Ensuring the future affordability of wind turbines, computers and electric cars

Technologies from wind turbines to electric vehicles rely on critical materials called rare-earth elements. These elements, though often abundant, can be difficult and increasingly costly to come by. Now, scientists looking for alternatives have reported in ACS' journal Chemistry of Materials a new way to make nanoparticles that could replace some rare-earth materials and help ensure the continued supply of products people have come to depend on.

Rare-earth elements have unique characteristics that make them very useful. For example, the world's strongest magnets are made with neodymium. A little too powerful for your refrigerator, these magnets are incorporated into computer disk drives, power windows and . But are challenging to mine and process, and prices can rise quickly in a short period of time. Given the increasing demand for rare earths, Alberto López-Ortega, Claudio Sangregorio and colleagues set out to find substitutes for use in strong magnets.

The researchers used a mixed iron-cobalt oleate complex in a one-step synthetic approach to produce magnetic core-shell nanoparticles. The resulting materials showed strong magnetic properties and energy-storing capabilities. Their approach could signal an efficient new strategy toward replacing rare earths in and keeping costs stable, the researchers say.

More information: Strongly exchange coupled core|shell nanoparticles with high magnetic anisotropy: a strategy towards Rare Earth -free permanent magnets, DOI: 10.1021/acs.chemmater.6b00623

Antiferromagnetic(AFM)|ferrimagnetic(FiM) core|shell (CS) nanoparticles (NPs) of formula Co0.3Fe0.7O|Co0.6Fe2.4O4 with mean diameter from 6 to 18 nm have been synthesized through a one-pot thermal decomposition process. The CS structure has been generated by topotaxial oxidation of the core region, leading to the formation of a highly monodisperse single inverted AFM|FiM CS system with variable AFM-core diameter and constant FiM-shell thickness (~2 nm). The sharp interface, the high structural matching between both phases and the good crystallinity of the AFM material have been structurally demonstrated and are corroborated by the robust exchange-coupling between AFM and FiM phases, which gives rise to one among the largest exchange bias (HE) values ever reported for CS NPs (8.6 kOe) and to a strongly enhanced coercive field (HC). In addition, the investigation of the magnetic properties as a function of the AFM-core size (dAFM), revealed a non-monotonous trend of both HC and HE, which display a maximum value for dAFM = 5 nm (19.3 and 8.6 kOe, respectively). These properties induce a huge improvement of the capability of storing energy of the material, a result which suggests that the combination of highly anisotropic AFM|FiM materials can be an efficient strategy towards the realization of novel Rare Earth-free permanent magnets.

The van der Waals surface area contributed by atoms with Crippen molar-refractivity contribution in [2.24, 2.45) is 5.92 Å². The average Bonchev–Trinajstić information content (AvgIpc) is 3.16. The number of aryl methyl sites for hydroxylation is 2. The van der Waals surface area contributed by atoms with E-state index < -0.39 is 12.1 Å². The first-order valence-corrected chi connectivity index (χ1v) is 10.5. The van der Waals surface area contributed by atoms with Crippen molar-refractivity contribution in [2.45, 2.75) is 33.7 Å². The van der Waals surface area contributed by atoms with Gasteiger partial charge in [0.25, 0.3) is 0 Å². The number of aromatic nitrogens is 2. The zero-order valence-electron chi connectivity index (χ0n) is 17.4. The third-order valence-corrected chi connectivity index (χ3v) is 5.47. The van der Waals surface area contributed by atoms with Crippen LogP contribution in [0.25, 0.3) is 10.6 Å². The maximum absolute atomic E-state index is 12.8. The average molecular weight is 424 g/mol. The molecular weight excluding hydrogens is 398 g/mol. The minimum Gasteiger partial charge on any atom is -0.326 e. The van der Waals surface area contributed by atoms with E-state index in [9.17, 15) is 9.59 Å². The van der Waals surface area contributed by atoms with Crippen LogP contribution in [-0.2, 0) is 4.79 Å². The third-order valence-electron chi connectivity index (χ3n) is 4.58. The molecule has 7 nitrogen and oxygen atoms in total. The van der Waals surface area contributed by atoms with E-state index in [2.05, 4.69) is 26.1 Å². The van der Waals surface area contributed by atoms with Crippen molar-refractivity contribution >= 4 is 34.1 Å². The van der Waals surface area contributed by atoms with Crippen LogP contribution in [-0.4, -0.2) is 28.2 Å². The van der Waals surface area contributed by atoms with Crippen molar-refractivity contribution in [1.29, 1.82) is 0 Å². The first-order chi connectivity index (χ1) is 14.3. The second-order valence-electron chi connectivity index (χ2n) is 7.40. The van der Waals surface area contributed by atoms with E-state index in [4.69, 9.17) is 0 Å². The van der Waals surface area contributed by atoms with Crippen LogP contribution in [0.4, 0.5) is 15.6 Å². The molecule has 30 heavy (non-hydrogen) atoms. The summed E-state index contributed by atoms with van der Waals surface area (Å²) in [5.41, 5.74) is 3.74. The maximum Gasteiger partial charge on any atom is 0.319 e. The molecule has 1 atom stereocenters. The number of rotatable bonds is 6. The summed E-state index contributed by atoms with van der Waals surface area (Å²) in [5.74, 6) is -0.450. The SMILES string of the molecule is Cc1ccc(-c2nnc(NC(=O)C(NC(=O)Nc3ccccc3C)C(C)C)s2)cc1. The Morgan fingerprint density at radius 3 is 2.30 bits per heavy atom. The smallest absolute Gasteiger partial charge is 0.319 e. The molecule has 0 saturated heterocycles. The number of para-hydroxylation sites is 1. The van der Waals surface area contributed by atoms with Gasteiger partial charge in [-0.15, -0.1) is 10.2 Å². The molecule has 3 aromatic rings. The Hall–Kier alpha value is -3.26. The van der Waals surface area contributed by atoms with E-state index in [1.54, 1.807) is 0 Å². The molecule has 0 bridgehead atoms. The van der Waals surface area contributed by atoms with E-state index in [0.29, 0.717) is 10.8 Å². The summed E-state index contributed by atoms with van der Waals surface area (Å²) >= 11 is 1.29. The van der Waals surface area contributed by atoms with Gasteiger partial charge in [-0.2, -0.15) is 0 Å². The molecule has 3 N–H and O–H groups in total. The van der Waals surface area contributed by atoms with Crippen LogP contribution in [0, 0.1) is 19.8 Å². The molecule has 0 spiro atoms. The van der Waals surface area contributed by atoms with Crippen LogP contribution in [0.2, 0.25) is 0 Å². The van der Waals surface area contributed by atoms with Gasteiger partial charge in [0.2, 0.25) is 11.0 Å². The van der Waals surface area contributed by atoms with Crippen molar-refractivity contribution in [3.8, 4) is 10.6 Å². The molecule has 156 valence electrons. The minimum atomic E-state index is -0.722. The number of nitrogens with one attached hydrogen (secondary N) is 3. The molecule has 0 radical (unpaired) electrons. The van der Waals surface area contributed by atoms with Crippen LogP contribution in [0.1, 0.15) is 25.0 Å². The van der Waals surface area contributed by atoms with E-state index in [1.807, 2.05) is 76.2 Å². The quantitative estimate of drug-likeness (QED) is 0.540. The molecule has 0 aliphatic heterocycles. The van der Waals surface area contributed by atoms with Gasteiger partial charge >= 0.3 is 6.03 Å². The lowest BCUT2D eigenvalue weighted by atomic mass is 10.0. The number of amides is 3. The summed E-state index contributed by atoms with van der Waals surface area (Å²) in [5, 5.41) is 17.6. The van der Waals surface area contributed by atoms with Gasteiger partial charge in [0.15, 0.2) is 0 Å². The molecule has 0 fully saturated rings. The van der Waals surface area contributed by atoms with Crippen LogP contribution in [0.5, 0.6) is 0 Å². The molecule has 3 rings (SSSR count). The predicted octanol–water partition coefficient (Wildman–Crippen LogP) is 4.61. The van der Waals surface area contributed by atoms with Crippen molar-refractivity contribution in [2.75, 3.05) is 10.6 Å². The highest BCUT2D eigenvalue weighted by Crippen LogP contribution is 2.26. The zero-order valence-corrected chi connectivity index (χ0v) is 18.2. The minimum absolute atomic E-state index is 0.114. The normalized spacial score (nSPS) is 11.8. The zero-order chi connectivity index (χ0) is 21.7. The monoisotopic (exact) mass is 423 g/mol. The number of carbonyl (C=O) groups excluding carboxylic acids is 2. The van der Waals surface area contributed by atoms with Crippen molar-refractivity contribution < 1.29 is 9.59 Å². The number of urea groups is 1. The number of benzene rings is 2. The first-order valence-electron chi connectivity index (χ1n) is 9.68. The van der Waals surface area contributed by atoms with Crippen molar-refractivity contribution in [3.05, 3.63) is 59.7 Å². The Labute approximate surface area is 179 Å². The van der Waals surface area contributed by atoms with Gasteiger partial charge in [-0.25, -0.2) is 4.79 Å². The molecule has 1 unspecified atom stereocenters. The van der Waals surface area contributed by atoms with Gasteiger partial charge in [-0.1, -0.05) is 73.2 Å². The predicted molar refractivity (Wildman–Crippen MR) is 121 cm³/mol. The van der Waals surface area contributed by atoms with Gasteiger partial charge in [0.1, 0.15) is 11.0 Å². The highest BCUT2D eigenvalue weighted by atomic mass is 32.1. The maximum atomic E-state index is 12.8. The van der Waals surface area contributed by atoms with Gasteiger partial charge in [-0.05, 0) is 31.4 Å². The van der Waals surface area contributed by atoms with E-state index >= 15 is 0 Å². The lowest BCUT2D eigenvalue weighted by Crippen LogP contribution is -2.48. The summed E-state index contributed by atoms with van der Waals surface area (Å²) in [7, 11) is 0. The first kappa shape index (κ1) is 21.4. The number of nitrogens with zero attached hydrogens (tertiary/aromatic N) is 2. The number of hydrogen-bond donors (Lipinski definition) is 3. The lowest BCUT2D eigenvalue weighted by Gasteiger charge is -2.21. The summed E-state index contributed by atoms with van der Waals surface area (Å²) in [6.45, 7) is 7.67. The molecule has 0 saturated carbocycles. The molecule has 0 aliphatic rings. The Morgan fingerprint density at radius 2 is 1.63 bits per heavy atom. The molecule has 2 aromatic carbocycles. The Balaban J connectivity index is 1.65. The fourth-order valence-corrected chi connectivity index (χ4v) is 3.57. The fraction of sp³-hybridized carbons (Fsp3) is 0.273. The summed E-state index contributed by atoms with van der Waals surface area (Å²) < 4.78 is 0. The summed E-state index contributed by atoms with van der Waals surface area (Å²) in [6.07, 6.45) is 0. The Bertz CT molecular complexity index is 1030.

Journal information: Chemistry of Materials

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